Dr. Judith Kuntsche
Guest Editor

Manuscript Submission Information

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Keywords

  • liposomes and lipid-based formulations
  • drug targeting
  • drug solubilization and bioavailability
  • oral drug delivery
  • injectables
  • (trans)dermal drug delivery
  • pulmonary drug delivery
  • in vitro models and characterization (drug permeability, drug release)

Published Papers (5 papers)

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Research

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16 pages, 3400 KiB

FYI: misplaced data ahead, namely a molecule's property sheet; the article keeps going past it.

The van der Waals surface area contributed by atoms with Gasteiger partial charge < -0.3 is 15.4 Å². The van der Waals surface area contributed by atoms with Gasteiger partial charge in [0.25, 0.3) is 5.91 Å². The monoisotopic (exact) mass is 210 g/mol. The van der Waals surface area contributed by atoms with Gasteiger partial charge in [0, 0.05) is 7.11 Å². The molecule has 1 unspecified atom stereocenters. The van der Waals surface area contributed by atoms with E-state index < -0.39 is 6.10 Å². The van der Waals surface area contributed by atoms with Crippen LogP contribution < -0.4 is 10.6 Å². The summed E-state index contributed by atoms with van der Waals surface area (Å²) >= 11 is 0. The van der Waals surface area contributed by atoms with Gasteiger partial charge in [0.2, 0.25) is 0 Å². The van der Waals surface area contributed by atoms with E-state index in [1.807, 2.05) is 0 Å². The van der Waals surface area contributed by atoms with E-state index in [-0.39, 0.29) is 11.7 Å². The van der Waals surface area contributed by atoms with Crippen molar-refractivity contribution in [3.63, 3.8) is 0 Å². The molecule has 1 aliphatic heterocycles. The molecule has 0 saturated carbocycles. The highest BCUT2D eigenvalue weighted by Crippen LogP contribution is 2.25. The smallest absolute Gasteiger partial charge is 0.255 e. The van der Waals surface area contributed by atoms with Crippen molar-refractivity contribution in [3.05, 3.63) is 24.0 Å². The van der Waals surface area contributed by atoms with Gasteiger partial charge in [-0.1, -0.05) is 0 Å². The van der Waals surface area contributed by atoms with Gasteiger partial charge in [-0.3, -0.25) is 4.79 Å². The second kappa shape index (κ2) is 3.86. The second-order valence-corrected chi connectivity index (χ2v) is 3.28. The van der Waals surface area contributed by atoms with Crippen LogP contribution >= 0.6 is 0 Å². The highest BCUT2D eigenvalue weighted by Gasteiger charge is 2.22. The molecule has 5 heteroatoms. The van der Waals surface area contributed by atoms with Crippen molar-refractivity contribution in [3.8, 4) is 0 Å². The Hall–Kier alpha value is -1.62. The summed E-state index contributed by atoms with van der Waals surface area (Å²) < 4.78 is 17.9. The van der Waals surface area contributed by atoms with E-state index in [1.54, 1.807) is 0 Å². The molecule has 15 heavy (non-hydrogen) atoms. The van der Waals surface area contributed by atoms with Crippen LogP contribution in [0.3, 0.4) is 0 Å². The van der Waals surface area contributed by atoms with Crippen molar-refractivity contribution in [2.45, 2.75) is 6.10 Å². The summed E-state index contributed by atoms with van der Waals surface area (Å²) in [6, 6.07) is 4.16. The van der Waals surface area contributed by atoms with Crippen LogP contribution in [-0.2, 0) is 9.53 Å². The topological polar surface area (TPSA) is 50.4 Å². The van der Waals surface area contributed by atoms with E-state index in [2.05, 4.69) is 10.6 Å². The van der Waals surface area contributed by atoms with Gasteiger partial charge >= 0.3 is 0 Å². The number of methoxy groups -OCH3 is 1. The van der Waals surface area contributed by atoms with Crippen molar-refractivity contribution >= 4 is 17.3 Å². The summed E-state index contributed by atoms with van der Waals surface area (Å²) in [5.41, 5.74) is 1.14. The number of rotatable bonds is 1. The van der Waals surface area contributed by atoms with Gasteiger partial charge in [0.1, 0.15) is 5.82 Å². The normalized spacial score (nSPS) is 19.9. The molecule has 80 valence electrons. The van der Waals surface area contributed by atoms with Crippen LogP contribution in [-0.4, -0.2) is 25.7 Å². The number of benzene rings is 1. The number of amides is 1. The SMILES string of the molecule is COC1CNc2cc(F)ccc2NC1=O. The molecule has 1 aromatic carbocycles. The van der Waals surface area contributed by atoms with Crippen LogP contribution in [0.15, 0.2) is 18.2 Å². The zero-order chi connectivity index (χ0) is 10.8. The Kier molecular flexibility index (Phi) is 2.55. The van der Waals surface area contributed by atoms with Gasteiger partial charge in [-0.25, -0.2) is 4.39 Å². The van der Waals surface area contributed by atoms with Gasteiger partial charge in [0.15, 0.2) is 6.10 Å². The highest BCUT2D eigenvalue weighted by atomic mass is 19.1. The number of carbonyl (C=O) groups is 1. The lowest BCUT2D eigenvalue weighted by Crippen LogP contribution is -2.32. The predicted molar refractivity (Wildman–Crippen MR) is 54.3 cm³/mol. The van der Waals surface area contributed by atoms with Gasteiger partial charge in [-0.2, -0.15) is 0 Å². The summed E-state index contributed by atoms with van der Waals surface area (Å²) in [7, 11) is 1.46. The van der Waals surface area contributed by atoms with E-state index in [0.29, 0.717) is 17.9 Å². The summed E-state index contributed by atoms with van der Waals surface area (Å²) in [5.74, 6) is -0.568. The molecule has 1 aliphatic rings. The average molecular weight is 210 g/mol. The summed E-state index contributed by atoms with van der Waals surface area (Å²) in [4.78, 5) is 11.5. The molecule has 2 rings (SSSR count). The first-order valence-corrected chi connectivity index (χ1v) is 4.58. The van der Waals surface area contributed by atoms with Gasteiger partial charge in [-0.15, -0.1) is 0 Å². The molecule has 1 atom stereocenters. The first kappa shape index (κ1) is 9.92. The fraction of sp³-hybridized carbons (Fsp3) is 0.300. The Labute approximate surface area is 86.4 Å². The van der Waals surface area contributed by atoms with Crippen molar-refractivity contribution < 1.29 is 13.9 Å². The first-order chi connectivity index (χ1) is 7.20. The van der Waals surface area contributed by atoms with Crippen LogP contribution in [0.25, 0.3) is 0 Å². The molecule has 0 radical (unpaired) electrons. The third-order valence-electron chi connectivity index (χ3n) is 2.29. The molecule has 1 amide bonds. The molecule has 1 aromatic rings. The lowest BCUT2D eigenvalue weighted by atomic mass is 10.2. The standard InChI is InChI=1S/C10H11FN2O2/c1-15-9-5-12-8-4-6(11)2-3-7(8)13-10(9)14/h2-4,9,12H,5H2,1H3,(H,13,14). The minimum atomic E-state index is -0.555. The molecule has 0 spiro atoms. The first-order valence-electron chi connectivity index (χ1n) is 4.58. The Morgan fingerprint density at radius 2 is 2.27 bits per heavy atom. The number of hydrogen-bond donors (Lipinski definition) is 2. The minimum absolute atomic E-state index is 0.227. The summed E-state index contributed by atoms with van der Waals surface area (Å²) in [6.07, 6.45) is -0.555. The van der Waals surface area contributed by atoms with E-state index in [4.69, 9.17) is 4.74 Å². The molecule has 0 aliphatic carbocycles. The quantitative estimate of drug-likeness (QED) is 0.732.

Article
Development, Characterization, and Ex Vivo Assessment of Elastic Liposomes for Enhancing the Buccal Delivery of Insulin
by Santosh Bashyal, Jo-Eun Seo, Taekwang Keum, Gyubin Noh, Shrawani Lamichhane and Sangkil Lee
Pharmaceutics 2021, 13(4), 565; https://doi.org/10.3390/pharmaceutics13040565 - 16 Apr 2021
Cited by 25 | Viewed by 3561
Abstract
Buccal drug delivery is a suitable alternative to invasive routes of drug administration. The buccal administration of insulin for the management of diabetes has received substantial attention worldwide. The main aim of this study was to develop and characterize elastic liposomes and assess [...] Read more.